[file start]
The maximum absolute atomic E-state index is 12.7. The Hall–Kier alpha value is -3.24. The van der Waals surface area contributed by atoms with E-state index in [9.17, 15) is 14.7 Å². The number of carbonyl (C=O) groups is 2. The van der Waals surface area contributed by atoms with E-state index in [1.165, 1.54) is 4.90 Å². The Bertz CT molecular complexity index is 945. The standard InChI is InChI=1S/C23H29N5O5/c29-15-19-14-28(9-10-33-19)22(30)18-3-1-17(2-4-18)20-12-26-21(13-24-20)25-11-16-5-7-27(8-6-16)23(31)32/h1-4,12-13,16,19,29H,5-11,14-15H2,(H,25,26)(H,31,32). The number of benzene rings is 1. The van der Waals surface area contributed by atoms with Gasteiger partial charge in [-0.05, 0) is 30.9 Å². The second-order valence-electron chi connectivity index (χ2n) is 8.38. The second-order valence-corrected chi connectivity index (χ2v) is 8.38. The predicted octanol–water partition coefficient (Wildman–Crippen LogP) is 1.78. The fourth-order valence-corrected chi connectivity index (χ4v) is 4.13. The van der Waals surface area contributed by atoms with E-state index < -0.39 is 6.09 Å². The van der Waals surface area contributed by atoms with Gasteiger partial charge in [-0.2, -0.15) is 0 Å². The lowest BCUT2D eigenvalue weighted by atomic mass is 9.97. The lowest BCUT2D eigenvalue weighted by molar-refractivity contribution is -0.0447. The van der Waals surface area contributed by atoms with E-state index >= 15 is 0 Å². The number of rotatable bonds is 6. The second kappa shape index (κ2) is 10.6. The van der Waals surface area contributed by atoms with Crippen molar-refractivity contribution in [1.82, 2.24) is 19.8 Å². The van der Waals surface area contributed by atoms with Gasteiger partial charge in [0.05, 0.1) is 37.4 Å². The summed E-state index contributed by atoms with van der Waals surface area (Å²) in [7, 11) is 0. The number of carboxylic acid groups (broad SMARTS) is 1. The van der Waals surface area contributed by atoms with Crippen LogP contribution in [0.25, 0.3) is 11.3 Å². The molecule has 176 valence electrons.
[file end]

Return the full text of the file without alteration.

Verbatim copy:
The maximum absolute atomic E-state index is 12.7. The Hall–Kier alpha value is -3.24. The van der Waals surface area contributed by atoms with E-state index in [9.17, 15) is 14.7 Å². The number of carbonyl (C=O) groups is 2. The van der Waals surface area contributed by atoms with E-state index in [1.165, 1.54) is 4.90 Å². The Bertz CT molecular complexity index is 945. The standard InChI is InChI=1S/C23H29N5O5/c29-15-19-14-28(9-10-33-19)22(30)18-3-1-17(2-4-18)20-12-26-21(13-24-20)25-11-16-5-7-27(8-6-16)23(31)32/h1-4,12-13,16,19,29H,5-11,14-15H2,(H,25,26)(H,31,32). The number of benzene rings is 1. The van der Waals surface area contributed by atoms with Gasteiger partial charge in [-0.05, 0) is 30.9 Å². The second-order valence-electron chi connectivity index (χ2n) is 8.38. The second-order valence-corrected chi connectivity index (χ2v) is 8.38. The predicted octanol–water partition coefficient (Wildman–Crippen LogP) is 1.78. The fourth-order valence-corrected chi connectivity index (χ4v) is 4.13. The van der Waals surface area contributed by atoms with E-state index < -0.39 is 6.09 Å². The van der Waals surface area contributed by atoms with Gasteiger partial charge in [-0.2, -0.15) is 0 Å². The lowest BCUT2D eigenvalue weighted by atomic mass is 9.97. The lowest BCUT2D eigenvalue weighted by molar-refractivity contribution is -0.0447. The van der Waals surface area contributed by atoms with E-state index >= 15 is 0 Å². The number of rotatable bonds is 6. The second kappa shape index (κ2) is 10.6. The van der Waals surface area contributed by atoms with Crippen molar-refractivity contribution in [1.82, 2.24) is 19.8 Å². The van der Waals surface area contributed by atoms with Gasteiger partial charge in [0.05, 0.1) is 37.4 Å². The summed E-state index contributed by atoms with van der Waals surface area (Å²) in [7, 11) is 0. The number of carboxylic acid groups (broad SMARTS) is 1. The van der Waals surface area contributed by atoms with Crippen LogP contribution in [0.25, 0.3) is 11.3 Å². The molecule has 176 valence electrons.